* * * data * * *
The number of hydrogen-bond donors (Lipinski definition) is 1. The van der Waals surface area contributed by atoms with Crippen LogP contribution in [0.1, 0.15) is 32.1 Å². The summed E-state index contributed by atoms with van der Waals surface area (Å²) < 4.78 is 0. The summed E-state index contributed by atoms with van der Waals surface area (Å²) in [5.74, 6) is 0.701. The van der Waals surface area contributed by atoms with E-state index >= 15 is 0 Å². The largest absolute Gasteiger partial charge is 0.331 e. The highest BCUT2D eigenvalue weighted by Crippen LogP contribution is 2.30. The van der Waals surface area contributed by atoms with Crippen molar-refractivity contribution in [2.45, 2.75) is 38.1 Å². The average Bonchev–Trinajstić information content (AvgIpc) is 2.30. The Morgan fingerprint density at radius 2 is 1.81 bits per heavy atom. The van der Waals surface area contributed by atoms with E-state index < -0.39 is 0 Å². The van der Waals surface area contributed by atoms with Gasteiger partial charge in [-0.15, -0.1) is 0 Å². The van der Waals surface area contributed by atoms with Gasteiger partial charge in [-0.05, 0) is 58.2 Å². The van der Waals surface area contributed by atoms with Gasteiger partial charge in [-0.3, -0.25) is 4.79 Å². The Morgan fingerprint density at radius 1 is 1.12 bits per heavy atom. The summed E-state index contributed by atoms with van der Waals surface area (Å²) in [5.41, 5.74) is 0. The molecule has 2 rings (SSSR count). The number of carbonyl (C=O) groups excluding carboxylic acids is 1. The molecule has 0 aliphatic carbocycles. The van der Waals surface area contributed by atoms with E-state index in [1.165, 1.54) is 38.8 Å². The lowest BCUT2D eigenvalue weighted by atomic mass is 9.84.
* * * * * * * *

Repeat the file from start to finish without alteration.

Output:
The number of hydrogen-bond donors (Lipinski definition) is 1. The van der Waals surface area contributed by atoms with Crippen LogP contribution in [0.1, 0.15) is 32.1 Å². The summed E-state index contributed by atoms with van der Waals surface area (Å²) < 4.78 is 0. The summed E-state index contributed by atoms with van der Waals surface area (Å²) in [5.74, 6) is 0.701. The van der Waals surface area contributed by atoms with E-state index >= 15 is 0 Å². The largest absolute Gasteiger partial charge is 0.331 e. The highest BCUT2D eigenvalue weighted by Crippen LogP contribution is 2.30. The van der Waals surface area contributed by atoms with Crippen molar-refractivity contribution in [2.45, 2.75) is 38.1 Å². The average Bonchev–Trinajstić information content (AvgIpc) is 2.30. The Morgan fingerprint density at radius 2 is 1.81 bits per heavy atom. The van der Waals surface area contributed by atoms with E-state index < -0.39 is 0 Å². The van der Waals surface area contributed by atoms with Gasteiger partial charge in [-0.15, -0.1) is 0 Å². The van der Waals surface area contributed by atoms with Gasteiger partial charge in [-0.05, 0) is 58.2 Å². The van der Waals surface area contributed by atoms with Gasteiger partial charge in [-0.3, -0.25) is 4.79 Å². The Morgan fingerprint density at radius 1 is 1.12 bits per heavy atom. The summed E-state index contributed by atoms with van der Waals surface area (Å²) in [5.41, 5.74) is 0. The molecule has 2 rings (SSSR count). The number of carbonyl (C=O) groups excluding carboxylic acids is 1. The molecule has 0 aliphatic carbocycles. The van der Waals surface area contributed by atoms with E-state index in [1.165, 1.54) is 38.8 Å². The lowest BCUT2D eigenvalue weighted by atomic mass is 9.84.